History is a dangerous teacher, with endless misleading circumstances where parallels tend to obscure critical differences. History’s tutelage, though, is nonetheless vital and always fascinating. Consider Germany, the European Union and Greece.
Alexis Tsipras, Greece’s new prime minister, heading an odd coalition of his own, left-wing Syriza Party and the right-wing Independent Greeks Party, chooses to remind the European Union of a fact of recent history. Greece was forced to give the Nazis a “loan” during the Second World War. It never was repaid. Now Germany, as the only country in Europe that has much money, is pretty much calling the tune for EU policy. The EU is forcing starvation-level austerity on Greece, Portugal and Ireland, its weakest members, forcing full and timely repayment of loans from Bonn through the EU.
Paraphrasing with abandon, Tsipras says, Oh yeah? How about Germany’s debt to Greece? With interest and penalties, maybe we could just call this a wash. Not just Tsipras, but some leading economic voices around the world believe the austerity is counterproductive and that Germany needs to let up for its own sake and that of the entire Eurozone, as well as Greece.
He has a point. Angela Merkel, the German chancellor, has one, too, of course. You can’t go around forgiving debt willy-nilly (unless maybe you’re the U.S. government letting up on the richest people and biggest financial institutions in America). Goodness, you’d destroy the putative foundations of capitalism, like honor, trust and enforceable rules of commerce. Anyway, it was Greece’s profligate ways that put them in this mess, right? So the Greek people have to pay up, right?
Sure. But let’s examine a bit of earlier history.
Germany messed up a couple of times in the 20th century. After the first of these missteps, the world powers held a conference in Versailles. In something of a vengeful mood about the most devastating war in human history, they called on Germany to pay its debts, plus some damages, to the victors of World War I. They called the payments reparations. The terms were frightfully difficult for Germany. Impossible, in fact, and eventually some of the creditors eased up on some of the terms. In 1929 the debt was reduced quite substantially. But the pressure on Germany was intense from 1918 all the way through 1938, and most historians believe a couple of regrettable events — the Great Depression and World War II — were either caused or considerably aggravated by the plight of Germany in those years.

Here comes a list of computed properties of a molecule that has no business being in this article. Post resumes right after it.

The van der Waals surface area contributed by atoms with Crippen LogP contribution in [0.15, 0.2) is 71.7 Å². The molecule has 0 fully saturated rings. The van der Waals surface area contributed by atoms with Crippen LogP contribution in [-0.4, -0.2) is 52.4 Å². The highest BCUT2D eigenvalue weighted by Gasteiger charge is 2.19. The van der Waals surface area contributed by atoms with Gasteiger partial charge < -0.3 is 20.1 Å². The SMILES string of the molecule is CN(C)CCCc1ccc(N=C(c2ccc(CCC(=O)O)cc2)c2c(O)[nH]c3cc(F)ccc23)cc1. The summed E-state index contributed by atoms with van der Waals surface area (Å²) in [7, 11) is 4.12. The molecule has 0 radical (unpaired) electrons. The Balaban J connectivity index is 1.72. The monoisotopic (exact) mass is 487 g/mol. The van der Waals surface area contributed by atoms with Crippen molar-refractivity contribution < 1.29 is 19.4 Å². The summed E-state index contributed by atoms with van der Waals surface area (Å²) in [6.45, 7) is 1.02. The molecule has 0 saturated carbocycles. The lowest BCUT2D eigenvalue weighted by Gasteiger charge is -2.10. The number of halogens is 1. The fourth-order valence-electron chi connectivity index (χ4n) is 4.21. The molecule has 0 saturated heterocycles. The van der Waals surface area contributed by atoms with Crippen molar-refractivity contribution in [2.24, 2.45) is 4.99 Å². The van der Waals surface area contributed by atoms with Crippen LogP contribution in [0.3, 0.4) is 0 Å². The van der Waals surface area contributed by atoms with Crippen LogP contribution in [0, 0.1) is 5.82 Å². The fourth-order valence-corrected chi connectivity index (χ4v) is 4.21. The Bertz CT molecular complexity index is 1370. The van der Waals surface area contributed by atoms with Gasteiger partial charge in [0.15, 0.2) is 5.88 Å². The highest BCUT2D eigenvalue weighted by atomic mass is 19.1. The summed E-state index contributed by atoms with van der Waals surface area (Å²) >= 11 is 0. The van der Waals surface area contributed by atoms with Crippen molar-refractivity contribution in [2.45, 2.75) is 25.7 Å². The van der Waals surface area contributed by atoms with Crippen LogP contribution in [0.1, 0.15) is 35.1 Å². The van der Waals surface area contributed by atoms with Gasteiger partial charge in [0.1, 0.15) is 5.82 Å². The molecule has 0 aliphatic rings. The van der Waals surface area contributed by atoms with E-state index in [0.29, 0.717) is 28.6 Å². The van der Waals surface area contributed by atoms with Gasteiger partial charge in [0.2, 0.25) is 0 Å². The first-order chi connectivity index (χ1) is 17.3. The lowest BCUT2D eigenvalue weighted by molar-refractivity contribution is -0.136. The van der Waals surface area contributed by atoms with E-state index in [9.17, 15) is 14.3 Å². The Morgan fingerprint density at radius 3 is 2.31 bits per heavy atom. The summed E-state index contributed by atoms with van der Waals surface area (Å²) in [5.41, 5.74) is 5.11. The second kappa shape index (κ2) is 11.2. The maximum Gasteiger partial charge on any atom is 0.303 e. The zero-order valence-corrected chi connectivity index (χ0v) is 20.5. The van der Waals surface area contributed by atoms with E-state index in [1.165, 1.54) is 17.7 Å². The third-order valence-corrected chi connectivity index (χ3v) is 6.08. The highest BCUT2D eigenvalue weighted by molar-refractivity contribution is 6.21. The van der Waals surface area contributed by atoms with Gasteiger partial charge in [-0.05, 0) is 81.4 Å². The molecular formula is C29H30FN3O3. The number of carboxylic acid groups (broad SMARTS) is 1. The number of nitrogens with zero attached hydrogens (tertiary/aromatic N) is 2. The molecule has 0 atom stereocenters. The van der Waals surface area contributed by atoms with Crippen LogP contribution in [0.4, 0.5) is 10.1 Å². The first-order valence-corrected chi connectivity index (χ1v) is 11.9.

After Germany’s second major disruption of world peace, the Germans were treated rather more kindly. Reparations for the first war were forgotten, and rather than the imposition of more penalties after the second, they got the benefits of the Marshall Plan. With it, the former Axis Powers became the growth centers of industry, operating with new plants and equipment bought with American dollars, while the industrial megalith that had been America began its long slide into oblivion.
Memory, though, is short, selective and conveniently myopic. The shoe is on the other foot, and now Germany is twirling its long moustaches and demanding just payment.
If Greece is granted relief, then Portugal and Ireland are likely to follow with similar demands. Then others. If, on the other hand, Greece leaves the EU, dissolution of the entire organization may follow. The problems Europe has now will be dwarfed by what happens when each nation-state again goes it alone in world markets increasingly dominated by players far larger than any of them. The question will be, whose fault was this? Merkel’s or Tsipras’s?
Either way, when you think about it, the proximate fault lies with Germany, which is a delicious thing to contemplate. Gloating about Germany? Yes, of course. Not for Germany’s past misdeeds, however, but for its current misjudgments.